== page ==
SARATOGA SPRINGS – Ron Riggi made a mark in the business world with his brother Vincent as co-founder of Turbine Services LTD and later made a difference in his community as a philanthropist with his wife, Michele.
The Schenectady native died Sunday at age 80, surrounded by family at his Saratoga Springs home. Services will be Wednesday afternoon and evening.
Riggi was directly involved with or financially supported numerous organizations, including the Saratoga Performing Arts Center, Saratoga Regional YMCA, National Museum of Dance, Saratoga Hospital, Double H Ranch, National Museum of Racing and Saratoga Automobile Museum.
Ron and Michele Riggi were also noted for their palatial home on North Broadway, sometimes known as the most expensive in a city full of expensive homes. They shared it with dozens of pets, particularly toy-sized dogs.
Riggi grew up in Schenectady’s Mont Pleasant neighborhood and attended Draper High School, according to his obituary.
He attended the U.S. Merchant Marine Academy and served aboard a cargo ship ferrying supplies and munitions to the U.S. military in Vietnam.
In 1967, he joined his brother Vincent in working for General Electric. The two left to start Turbine Services in 1972 in Burnt Hills, and later moved it to Wilton.
In 1977, he and the former Michele Fusco married. They had four children together and later, five grandchildren. A sixth grandchild is on the way.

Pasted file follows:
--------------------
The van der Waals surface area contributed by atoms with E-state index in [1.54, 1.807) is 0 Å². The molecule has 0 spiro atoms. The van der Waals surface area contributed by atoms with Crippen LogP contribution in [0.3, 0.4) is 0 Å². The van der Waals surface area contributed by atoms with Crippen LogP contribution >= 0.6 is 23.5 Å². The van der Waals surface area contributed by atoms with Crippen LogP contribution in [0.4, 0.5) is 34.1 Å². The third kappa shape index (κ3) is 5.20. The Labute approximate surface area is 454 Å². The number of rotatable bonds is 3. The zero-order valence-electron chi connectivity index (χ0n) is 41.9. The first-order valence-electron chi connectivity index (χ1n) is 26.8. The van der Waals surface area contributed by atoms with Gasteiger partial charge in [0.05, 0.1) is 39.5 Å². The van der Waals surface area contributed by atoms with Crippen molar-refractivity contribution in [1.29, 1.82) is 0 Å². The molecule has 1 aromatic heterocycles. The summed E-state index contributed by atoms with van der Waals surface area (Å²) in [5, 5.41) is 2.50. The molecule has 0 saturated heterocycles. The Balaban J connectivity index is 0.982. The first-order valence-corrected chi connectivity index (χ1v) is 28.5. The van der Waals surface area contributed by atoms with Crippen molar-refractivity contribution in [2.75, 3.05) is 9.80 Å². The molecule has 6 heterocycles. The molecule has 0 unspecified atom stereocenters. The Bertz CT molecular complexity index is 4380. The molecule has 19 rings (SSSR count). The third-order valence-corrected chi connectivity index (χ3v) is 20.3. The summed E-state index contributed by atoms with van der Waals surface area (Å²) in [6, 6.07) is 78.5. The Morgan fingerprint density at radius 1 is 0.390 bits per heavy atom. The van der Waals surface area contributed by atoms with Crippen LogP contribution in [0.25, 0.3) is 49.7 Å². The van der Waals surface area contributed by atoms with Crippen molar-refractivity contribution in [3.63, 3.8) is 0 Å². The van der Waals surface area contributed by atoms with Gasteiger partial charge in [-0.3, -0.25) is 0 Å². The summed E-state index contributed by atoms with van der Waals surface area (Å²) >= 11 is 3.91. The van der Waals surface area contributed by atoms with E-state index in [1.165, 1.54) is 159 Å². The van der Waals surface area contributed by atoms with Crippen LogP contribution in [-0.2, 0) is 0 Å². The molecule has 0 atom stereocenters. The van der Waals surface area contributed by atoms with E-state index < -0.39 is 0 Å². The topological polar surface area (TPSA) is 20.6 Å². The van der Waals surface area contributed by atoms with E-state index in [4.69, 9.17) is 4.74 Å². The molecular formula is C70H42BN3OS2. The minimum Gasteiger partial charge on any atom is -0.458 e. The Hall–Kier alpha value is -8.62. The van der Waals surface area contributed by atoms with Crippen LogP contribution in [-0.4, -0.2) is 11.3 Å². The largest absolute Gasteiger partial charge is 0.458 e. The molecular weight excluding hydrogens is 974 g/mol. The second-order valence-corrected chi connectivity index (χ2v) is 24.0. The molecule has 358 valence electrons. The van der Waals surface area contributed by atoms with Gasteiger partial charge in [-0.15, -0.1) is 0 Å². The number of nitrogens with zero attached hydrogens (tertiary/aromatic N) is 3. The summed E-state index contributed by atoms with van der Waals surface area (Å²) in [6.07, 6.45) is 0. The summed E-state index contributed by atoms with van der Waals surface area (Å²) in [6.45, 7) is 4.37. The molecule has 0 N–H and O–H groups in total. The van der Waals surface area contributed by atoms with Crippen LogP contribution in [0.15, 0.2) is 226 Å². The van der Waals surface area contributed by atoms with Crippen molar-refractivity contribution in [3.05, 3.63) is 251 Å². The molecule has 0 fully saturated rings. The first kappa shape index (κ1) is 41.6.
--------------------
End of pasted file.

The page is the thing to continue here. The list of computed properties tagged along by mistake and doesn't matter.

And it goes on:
Riggi’s obituary described him as a bulldog with a tough exterior, particularly in his business operations, but noted his compassion as well. Others had the same memory of him.
Todd Shimkus, president of the Saratoga County Chamber of Commerce, said Monday he recalls Riggi’s commitment to veterans, particularly those who had become homeless after they left the military.
Over lunch one day, Shimkus got the sense it grew from Riggi’s time in Vietnam.
“I’ll never forget the passion I saw on his face or that I heard in his voice as he spoke about how vital it was that we help those who served and sacrificed so much,” Shimkus said.
Duane Vaughn, CEO of Shelters of Saratoga, said his organization was one of those that gained help as a result.
“The Riggi family as a whole and through their business have been very philanthropic to Shelters of Saratoga over the years,” he said. “They have supported us and many other organizations in the community. The impact has been significant.”
Riggi gave freely of his talent and energy to SPAC, one of the most prominent institutions in Saratoga Springs, said Elizabeth Sobol, president and CEO of the performing arts center.
“Ron Riggi was not only a remarkable, enthusiastic and dedicated member of our board, he was also an incredible supporter of the arts and an asset to our entire community,” she said via email. “Ron began his tenure as the chairman of the board when I took the helm of SPAC in 2016 and he proved to be an invaluable resource — and friend — as I transitioned into my new role. His presence, generosity of spirit and leadership will be sorely missed.”
A celebration of Ronald Anthony Riggi’s life will be held Wednesday at the William J. Burke & Sons/Bussing & Cunniff Funeral Homes, 628 N. Broadway. Visitation is scheduled from 4 to 7 p.m.